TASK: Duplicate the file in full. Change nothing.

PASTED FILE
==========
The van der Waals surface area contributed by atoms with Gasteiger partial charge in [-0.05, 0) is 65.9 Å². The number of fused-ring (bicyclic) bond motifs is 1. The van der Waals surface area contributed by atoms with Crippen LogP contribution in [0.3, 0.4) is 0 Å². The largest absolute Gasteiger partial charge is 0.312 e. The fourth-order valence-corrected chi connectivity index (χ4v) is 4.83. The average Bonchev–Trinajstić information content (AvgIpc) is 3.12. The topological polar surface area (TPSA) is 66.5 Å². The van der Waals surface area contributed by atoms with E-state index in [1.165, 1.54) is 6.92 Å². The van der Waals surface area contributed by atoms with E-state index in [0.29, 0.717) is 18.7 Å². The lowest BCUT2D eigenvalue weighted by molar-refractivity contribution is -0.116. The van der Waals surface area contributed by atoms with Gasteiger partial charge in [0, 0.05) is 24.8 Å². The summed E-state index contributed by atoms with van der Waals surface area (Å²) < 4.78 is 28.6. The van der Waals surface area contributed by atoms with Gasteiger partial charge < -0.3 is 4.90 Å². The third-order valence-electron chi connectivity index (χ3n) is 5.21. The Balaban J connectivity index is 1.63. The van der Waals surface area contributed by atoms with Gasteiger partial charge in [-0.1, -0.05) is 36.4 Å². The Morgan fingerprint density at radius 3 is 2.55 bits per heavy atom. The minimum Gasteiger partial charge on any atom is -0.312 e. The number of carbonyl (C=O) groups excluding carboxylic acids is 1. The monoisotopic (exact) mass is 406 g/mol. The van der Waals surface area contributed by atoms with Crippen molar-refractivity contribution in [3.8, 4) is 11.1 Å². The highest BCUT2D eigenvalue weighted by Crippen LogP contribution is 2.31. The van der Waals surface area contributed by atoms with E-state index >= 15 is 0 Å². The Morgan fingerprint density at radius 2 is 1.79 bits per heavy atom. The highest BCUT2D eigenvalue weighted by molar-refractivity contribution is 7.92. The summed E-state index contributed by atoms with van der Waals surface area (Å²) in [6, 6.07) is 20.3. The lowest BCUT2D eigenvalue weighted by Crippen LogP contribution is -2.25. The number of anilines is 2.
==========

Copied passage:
The van der Waals surface area contributed by atoms with Gasteiger partial charge in [-0.05, 0) is 65.9 Å². The number of fused-ring (bicyclic) bond motifs is 1. The van der Waals surface area contributed by atoms with Crippen LogP contribution in [0.3, 0.4) is 0 Å². The largest absolute Gasteiger partial charge is 0.312 e. The fourth-order valence-corrected chi connectivity index (χ4v) is 4.83. The average Bonchev–Trinajstić information content (AvgIpc) is 3.12. The topological polar surface area (TPSA) is 66.5 Å². The van der Waals surface area contributed by atoms with E-state index in [1.165, 1.54) is 6.92 Å². The van der Waals surface area contributed by atoms with E-state index in [0.29, 0.717) is 18.7 Å². The lowest BCUT2D eigenvalue weighted by molar-refractivity contribution is -0.116. The van der Waals surface area contributed by atoms with Gasteiger partial charge in [0, 0.05) is 24.8 Å². The summed E-state index contributed by atoms with van der Waals surface area (Å²) < 4.78 is 28.6. The van der Waals surface area contributed by atoms with Gasteiger partial charge < -0.3 is 4.90 Å². The third-order valence-electron chi connectivity index (χ3n) is 5.21. The Balaban J connectivity index is 1.63. The van der Waals surface area contributed by atoms with Gasteiger partial charge in [-0.1, -0.05) is 36.4 Å². The Morgan fingerprint density at radius 3 is 2.55 bits per heavy atom. The minimum Gasteiger partial charge on any atom is -0.312 e. The number of carbonyl (C=O) groups excluding carboxylic acids is 1. The monoisotopic (exact) mass is 406 g/mol. The van der Waals surface area contributed by atoms with Crippen molar-refractivity contribution in [3.8, 4) is 11.1 Å². The highest BCUT2D eigenvalue weighted by Crippen LogP contribution is 2.31. The van der Waals surface area contributed by atoms with E-state index >= 15 is 0 Å². The Morgan fingerprint density at radius 2 is 1.79 bits per heavy atom. The highest BCUT2D eigenvalue weighted by molar-refractivity contribution is 7.92. The summed E-state index contributed by atoms with van der Waals surface area (Å²) in [6, 6.07) is 20.3. The lowest BCUT2D eigenvalue weighted by Crippen LogP contribution is -2.25. The number of anilines is 2.